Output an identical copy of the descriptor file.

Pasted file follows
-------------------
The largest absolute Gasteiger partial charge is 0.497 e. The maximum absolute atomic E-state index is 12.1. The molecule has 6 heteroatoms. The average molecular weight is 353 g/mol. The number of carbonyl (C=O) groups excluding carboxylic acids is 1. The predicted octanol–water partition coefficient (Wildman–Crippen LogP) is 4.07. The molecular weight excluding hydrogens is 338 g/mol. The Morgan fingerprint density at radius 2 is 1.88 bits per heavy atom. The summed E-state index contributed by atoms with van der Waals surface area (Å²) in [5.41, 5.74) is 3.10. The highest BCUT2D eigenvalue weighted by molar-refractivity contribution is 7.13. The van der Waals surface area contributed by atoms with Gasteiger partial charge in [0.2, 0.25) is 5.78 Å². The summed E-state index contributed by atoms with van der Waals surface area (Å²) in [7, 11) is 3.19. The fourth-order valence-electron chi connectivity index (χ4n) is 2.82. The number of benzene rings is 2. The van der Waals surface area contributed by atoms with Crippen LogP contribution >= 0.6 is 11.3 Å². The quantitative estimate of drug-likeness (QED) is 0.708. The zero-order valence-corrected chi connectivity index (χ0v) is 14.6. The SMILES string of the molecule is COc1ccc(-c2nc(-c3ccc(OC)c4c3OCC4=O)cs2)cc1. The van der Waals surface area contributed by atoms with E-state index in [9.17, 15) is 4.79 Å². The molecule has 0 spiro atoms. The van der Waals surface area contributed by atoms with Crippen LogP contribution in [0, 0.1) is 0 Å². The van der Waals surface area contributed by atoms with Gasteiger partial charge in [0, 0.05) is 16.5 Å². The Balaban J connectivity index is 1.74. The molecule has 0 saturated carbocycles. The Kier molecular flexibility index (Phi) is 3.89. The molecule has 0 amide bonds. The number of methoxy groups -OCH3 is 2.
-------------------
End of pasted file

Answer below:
The largest absolute Gasteiger partial charge is 0.497 e. The maximum absolute atomic E-state index is 12.1. The molecule has 6 heteroatoms. The average molecular weight is 353 g/mol. The number of carbonyl (C=O) groups excluding carboxylic acids is 1. The predicted octanol–water partition coefficient (Wildman–Crippen LogP) is 4.07. The molecular weight excluding hydrogens is 338 g/mol. The Morgan fingerprint density at radius 2 is 1.88 bits per heavy atom. The summed E-state index contributed by atoms with van der Waals surface area (Å²) in [5.41, 5.74) is 3.10. The highest BCUT2D eigenvalue weighted by molar-refractivity contribution is 7.13. The van der Waals surface area contributed by atoms with Gasteiger partial charge in [0.2, 0.25) is 5.78 Å². The summed E-state index contributed by atoms with van der Waals surface area (Å²) in [7, 11) is 3.19. The fourth-order valence-electron chi connectivity index (χ4n) is 2.82. The number of benzene rings is 2. The van der Waals surface area contributed by atoms with Crippen LogP contribution >= 0.6 is 11.3 Å². The quantitative estimate of drug-likeness (QED) is 0.708. The zero-order valence-corrected chi connectivity index (χ0v) is 14.6. The SMILES string of the molecule is COc1ccc(-c2nc(-c3ccc(OC)c4c3OCC4=O)cs2)cc1. The van der Waals surface area contributed by atoms with E-state index in [9.17, 15) is 4.79 Å². The molecule has 0 spiro atoms. The van der Waals surface area contributed by atoms with Crippen LogP contribution in [0, 0.1) is 0 Å². The van der Waals surface area contributed by atoms with Gasteiger partial charge in [0, 0.05) is 16.5 Å². The Balaban J connectivity index is 1.74. The molecule has 0 saturated carbocycles. The Kier molecular flexibility index (Phi) is 3.89. The molecule has 0 amide bonds. The number of methoxy groups -OCH3 is 2.